These two cardinal directions of England vary greatly. In the South, there is London, and copious amounts of pretty, light stoned buildings throughout the various cities and towns. In the north, there are cities that hold their industrial revolution history dear. Manchester, Leeds, and many other cities are grand, dark, and imposing buildings. Not as easy to look at as the south.
Starting from the south, London is in a league of its own. As a major port in its own right, along with being the centre of commerce for the English, it contains every type of architecture in England. However, traveling outside of London shows a different part of England. Bath, for example, is a stunning city. With magnificent whitish/yellowish stone buildings, the light shines off the buildings in a way that makes ones jaw drop. The south feels wealthier, and less working class than the north, and as a result is more expensive.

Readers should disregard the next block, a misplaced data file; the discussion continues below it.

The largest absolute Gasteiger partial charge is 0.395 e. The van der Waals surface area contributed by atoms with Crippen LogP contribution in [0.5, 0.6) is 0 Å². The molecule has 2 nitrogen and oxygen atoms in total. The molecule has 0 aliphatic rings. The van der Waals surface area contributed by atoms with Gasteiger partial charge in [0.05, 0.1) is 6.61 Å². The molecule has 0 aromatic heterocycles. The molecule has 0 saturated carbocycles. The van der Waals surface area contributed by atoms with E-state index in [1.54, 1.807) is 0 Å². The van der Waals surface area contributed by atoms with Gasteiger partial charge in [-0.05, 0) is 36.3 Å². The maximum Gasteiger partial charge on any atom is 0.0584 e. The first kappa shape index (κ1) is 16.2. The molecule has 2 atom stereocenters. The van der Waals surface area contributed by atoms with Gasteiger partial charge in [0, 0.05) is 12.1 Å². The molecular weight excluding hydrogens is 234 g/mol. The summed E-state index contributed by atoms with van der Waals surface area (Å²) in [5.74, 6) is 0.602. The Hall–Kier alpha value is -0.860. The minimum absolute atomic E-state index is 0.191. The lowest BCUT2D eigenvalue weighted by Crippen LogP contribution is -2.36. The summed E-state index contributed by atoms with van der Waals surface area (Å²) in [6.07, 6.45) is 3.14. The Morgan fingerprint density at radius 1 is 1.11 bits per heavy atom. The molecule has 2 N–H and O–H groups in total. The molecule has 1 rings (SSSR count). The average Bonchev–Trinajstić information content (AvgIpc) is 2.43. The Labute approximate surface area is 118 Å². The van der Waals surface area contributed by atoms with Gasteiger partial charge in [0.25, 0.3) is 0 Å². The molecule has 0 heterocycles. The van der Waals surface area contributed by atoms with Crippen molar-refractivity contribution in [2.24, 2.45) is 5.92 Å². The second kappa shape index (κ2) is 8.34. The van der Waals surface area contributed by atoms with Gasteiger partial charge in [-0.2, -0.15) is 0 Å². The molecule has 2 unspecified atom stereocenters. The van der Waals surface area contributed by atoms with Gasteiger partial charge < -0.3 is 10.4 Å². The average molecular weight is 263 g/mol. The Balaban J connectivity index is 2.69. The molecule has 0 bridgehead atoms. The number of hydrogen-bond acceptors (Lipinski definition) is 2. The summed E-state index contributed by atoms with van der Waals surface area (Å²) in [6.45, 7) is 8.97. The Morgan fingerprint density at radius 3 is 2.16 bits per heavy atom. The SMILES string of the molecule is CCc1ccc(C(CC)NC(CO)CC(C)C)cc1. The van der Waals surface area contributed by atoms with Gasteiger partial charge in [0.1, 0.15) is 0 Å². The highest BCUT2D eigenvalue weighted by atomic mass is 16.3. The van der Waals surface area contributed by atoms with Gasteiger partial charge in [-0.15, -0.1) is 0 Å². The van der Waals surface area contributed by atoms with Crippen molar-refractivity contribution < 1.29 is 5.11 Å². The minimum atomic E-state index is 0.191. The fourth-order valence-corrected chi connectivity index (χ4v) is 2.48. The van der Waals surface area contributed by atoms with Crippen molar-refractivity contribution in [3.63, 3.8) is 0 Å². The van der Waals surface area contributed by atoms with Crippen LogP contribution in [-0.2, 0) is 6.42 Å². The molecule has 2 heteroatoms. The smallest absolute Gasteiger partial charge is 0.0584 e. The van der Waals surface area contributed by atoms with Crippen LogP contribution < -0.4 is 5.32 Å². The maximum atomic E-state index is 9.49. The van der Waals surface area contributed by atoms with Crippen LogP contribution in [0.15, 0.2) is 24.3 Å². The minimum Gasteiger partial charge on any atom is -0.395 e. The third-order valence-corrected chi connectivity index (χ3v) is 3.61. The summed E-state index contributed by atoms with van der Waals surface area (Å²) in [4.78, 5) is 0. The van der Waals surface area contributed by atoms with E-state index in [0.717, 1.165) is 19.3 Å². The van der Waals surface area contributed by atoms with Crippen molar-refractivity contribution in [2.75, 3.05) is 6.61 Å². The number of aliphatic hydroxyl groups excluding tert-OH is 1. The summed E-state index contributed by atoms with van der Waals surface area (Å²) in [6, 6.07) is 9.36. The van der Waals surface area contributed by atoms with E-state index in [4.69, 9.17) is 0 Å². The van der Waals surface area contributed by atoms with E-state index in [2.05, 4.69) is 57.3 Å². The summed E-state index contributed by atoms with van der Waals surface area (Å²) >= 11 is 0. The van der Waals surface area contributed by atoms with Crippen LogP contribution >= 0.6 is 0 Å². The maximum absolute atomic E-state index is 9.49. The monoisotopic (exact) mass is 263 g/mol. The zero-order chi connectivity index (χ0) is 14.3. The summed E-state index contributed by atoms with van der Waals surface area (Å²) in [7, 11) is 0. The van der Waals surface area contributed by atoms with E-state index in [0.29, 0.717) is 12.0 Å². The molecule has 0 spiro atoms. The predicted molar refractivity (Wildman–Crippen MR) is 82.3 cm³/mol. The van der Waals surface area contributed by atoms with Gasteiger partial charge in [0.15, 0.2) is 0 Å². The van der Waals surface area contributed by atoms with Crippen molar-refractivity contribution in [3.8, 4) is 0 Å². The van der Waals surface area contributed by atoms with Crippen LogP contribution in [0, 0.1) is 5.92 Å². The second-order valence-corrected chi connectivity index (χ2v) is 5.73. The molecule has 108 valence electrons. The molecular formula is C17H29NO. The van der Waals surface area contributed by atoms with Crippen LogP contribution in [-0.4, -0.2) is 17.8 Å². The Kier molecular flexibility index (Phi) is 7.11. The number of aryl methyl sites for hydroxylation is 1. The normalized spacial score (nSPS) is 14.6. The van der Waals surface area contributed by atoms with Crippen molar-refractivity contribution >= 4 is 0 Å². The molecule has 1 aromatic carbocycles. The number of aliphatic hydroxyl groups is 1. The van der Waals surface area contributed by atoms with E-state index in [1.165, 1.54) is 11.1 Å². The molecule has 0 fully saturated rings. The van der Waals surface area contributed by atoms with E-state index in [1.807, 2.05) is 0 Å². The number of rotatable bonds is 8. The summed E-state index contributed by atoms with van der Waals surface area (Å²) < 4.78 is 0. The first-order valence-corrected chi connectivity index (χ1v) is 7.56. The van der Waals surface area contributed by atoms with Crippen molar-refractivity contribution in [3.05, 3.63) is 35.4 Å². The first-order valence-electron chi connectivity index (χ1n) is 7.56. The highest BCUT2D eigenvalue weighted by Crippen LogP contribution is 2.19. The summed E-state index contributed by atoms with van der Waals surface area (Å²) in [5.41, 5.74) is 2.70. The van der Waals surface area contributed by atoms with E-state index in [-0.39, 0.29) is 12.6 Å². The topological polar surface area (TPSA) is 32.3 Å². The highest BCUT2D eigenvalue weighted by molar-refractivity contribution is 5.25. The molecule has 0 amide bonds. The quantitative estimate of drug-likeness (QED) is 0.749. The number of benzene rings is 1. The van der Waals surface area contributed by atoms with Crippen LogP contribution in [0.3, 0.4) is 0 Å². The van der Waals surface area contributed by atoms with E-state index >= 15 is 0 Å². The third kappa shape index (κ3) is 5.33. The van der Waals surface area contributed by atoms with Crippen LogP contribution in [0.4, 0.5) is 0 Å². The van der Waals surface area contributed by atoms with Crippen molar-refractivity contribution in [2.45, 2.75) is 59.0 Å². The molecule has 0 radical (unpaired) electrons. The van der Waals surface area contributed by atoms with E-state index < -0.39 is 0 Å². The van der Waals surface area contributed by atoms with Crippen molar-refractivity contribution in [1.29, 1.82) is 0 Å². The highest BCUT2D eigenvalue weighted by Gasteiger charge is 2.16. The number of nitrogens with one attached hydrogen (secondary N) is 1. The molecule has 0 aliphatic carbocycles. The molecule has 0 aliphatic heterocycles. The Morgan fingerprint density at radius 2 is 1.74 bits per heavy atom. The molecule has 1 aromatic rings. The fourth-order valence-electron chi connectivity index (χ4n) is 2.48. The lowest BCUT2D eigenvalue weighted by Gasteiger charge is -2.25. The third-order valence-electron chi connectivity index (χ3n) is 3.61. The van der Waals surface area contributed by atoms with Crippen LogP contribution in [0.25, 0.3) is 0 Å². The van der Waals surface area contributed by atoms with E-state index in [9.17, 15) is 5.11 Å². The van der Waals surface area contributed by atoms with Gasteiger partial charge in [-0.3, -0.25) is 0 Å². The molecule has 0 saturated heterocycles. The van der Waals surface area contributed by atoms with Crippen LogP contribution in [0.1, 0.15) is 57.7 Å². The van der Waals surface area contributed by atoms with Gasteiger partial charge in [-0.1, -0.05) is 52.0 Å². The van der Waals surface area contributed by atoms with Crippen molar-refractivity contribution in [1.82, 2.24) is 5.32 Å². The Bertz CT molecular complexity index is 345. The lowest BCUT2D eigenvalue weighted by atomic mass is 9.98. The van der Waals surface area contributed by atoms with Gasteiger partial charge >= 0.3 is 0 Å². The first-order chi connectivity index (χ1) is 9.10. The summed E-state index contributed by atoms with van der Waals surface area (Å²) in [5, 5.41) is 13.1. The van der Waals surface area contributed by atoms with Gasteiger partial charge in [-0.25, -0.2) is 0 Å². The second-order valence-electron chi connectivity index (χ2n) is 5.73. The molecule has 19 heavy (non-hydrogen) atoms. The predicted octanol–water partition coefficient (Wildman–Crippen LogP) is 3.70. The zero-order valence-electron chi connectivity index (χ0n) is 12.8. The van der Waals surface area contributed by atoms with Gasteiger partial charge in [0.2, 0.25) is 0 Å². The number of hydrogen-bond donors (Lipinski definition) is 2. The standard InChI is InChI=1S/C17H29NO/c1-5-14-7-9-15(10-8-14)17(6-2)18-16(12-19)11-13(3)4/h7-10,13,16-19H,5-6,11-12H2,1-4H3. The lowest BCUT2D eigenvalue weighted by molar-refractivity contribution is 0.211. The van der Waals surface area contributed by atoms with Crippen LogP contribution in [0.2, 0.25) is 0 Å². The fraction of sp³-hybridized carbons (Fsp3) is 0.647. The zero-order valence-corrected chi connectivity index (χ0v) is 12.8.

In the north, using Manchester as an example, is not a pretty city. Sure, there has been recent remodeling of the city, which has led to it becoming a popular place for people to go clubbing, but it is not a pretty city. Manchester is proud of its heritage, and lets it show. The buildings, as I mentioned earlier are darker, and many used to be large factories. Things are cheaper, the people are generally more working class, and also, people are generally more friendly.
Both parts of England are amazing to visit, and I recommend going to see both. If there are any questions in regards to England, or this post, please feel free to comment, and I will answer back.
To view my pictures from England, please check my Instagram.